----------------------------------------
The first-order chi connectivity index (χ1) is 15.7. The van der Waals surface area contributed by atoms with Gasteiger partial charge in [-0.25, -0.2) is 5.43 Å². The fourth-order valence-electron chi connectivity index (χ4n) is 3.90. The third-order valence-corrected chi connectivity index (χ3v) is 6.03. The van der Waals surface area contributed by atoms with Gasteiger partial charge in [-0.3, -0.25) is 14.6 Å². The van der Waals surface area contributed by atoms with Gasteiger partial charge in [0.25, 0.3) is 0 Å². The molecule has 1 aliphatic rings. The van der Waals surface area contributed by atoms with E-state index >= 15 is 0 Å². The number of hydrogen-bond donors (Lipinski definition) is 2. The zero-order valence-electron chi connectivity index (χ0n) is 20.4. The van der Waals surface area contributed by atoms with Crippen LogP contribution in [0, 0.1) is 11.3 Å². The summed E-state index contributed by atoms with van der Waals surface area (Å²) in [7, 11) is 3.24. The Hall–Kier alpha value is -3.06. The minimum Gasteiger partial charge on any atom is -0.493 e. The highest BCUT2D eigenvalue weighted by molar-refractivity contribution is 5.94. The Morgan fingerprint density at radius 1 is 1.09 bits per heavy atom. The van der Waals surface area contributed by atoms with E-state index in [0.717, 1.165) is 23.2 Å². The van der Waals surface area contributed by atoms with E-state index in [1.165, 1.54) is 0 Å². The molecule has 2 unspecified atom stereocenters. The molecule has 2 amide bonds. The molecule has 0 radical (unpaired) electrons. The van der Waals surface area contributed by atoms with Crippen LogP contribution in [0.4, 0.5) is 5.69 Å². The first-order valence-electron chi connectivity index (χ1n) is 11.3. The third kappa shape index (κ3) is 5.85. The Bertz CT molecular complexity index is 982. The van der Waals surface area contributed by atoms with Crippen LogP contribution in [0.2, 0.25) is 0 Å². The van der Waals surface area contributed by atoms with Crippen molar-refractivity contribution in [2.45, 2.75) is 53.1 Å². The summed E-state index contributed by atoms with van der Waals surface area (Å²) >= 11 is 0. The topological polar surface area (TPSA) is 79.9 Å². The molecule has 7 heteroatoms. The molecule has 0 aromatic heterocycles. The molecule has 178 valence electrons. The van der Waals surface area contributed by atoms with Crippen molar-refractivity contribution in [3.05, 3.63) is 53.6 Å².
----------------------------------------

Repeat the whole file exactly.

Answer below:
The first-order chi connectivity index (χ1) is 15.7. The van der Waals surface area contributed by atoms with Gasteiger partial charge in [-0.25, -0.2) is 5.43 Å². The fourth-order valence-electron chi connectivity index (χ4n) is 3.90. The third-order valence-corrected chi connectivity index (χ3v) is 6.03. The van der Waals surface area contributed by atoms with Gasteiger partial charge in [-0.3, -0.25) is 14.6 Å². The van der Waals surface area contributed by atoms with Gasteiger partial charge in [0.25, 0.3) is 0 Å². The molecule has 1 aliphatic rings. The van der Waals surface area contributed by atoms with E-state index >= 15 is 0 Å². The number of hydrogen-bond donors (Lipinski definition) is 2. The zero-order valence-electron chi connectivity index (χ0n) is 20.4. The van der Waals surface area contributed by atoms with Crippen LogP contribution in [0, 0.1) is 11.3 Å². The summed E-state index contributed by atoms with van der Waals surface area (Å²) in [7, 11) is 3.24. The Hall–Kier alpha value is -3.06. The minimum Gasteiger partial charge on any atom is -0.493 e. The highest BCUT2D eigenvalue weighted by molar-refractivity contribution is 5.94. The Morgan fingerprint density at radius 1 is 1.09 bits per heavy atom. The van der Waals surface area contributed by atoms with E-state index in [0.717, 1.165) is 23.2 Å². The van der Waals surface area contributed by atoms with E-state index in [1.165, 1.54) is 0 Å². The molecule has 2 unspecified atom stereocenters. The molecule has 2 amide bonds. The molecule has 0 radical (unpaired) electrons. The van der Waals surface area contributed by atoms with Crippen LogP contribution in [0.4, 0.5) is 5.69 Å². The first-order valence-electron chi connectivity index (χ1n) is 11.3. The third kappa shape index (κ3) is 5.85. The Bertz CT molecular complexity index is 982. The van der Waals surface area contributed by atoms with Crippen LogP contribution in [0.2, 0.25) is 0 Å². The van der Waals surface area contributed by atoms with Crippen molar-refractivity contribution in [2.45, 2.75) is 53.1 Å². The summed E-state index contributed by atoms with van der Waals surface area (Å²) >= 11 is 0. The topological polar surface area (TPSA) is 79.9 Å². The molecule has 7 heteroatoms. The molecule has 0 aromatic heterocycles. The molecule has 178 valence electrons. The van der Waals surface area contributed by atoms with Crippen molar-refractivity contribution in [3.05, 3.63) is 53.6 Å².